Several other examples of misbehaviour were described and the account continued:

"There was no serious breach of behaviour even on the second day, so far as the tea-tent was concerned. There, everything passed off quietly and orderly. Upwards of 1,800 persons partook of tea, and to supply them 1,148 lbs. of plain and current bread, 135 lbs. of butter, 128 lbs of sugar, 21 lbs. of tea, and 138 quarts of milk were used. The amusements both before and after tea were similar to those of the previous day, except that kissing-rings were more numerous and set dances fewer."

The Bunbury Parish Magazine of June 1896, carried two articles about the Beeston Festival. The first advertised that the Festival would be on 23 and 24 June (the Tuesday and Wednesday of Wakes Week) and then described the Beeston Festival of 1895 which

"was a failure financially, owing to the terrific thunderstorm, we are pleased to notice that the widows and orphans did not suffer the Committee being enabled to grant the usual allowances from a small reserve, supplemented by the proceeds of a series of entertainments promoted by the local Lodges throughout the winter. The amount distributed at Christmas last was £125 11s 5d, among 105 widows and 40 orphans the balance of the fund being now £52 5s 11d."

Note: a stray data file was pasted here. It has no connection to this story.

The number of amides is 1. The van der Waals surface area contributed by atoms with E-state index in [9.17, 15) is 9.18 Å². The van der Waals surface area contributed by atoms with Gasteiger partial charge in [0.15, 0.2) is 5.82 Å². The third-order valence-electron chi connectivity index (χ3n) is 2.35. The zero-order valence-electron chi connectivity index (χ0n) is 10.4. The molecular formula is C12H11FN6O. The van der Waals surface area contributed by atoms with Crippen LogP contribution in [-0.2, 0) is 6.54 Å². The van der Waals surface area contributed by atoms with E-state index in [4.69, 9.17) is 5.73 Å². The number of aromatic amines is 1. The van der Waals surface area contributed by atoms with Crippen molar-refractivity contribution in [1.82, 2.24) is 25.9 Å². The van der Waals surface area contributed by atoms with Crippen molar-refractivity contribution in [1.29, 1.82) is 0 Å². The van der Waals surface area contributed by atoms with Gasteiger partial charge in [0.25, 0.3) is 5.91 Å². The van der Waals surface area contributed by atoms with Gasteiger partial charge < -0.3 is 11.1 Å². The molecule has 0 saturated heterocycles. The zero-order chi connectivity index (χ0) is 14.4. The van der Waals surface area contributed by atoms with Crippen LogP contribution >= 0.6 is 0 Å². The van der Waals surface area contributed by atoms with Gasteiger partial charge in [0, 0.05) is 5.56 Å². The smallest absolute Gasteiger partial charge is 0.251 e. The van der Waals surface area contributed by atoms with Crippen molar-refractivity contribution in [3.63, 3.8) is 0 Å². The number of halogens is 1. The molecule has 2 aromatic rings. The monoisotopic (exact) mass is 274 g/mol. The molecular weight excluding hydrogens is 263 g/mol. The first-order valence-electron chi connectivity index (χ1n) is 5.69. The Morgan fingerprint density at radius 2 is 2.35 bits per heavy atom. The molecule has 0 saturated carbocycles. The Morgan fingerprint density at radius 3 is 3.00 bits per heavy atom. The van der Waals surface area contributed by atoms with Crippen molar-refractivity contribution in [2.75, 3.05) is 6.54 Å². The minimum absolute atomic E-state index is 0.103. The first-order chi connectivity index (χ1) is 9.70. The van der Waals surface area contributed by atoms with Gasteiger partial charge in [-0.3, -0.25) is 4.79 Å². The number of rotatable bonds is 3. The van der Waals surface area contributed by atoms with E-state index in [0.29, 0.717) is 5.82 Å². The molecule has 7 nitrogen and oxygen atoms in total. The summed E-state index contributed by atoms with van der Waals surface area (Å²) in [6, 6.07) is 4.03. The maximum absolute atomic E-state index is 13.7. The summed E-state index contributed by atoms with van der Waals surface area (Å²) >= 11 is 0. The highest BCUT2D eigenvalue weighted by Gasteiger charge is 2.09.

It is not clear if the 105 widows and 40 orphans were solely from Bunbury Parish or from other districts as well. The second article was by the retired Rev William Lowe, vicar from 1861 to 1893 who claimed to remember the Festival from 1850, some 11 years before his incumbency. Lowe wrote,

"The multitudes who now flock from all parts of the country had scarcely begun to come. It was more of a family gathering of all neighbours for ten or fifteen miles around, so that everybody knew nearly everybody else. The tents at that time had not been introduced, so that when the weather was fine there was nothing to detract from the beauty of the scene. The groups of dancers seemed to the traveller, as he approached, like a series of beautiful flower beds in motion. But where now are the merry dancers and the friendly groups of that time?"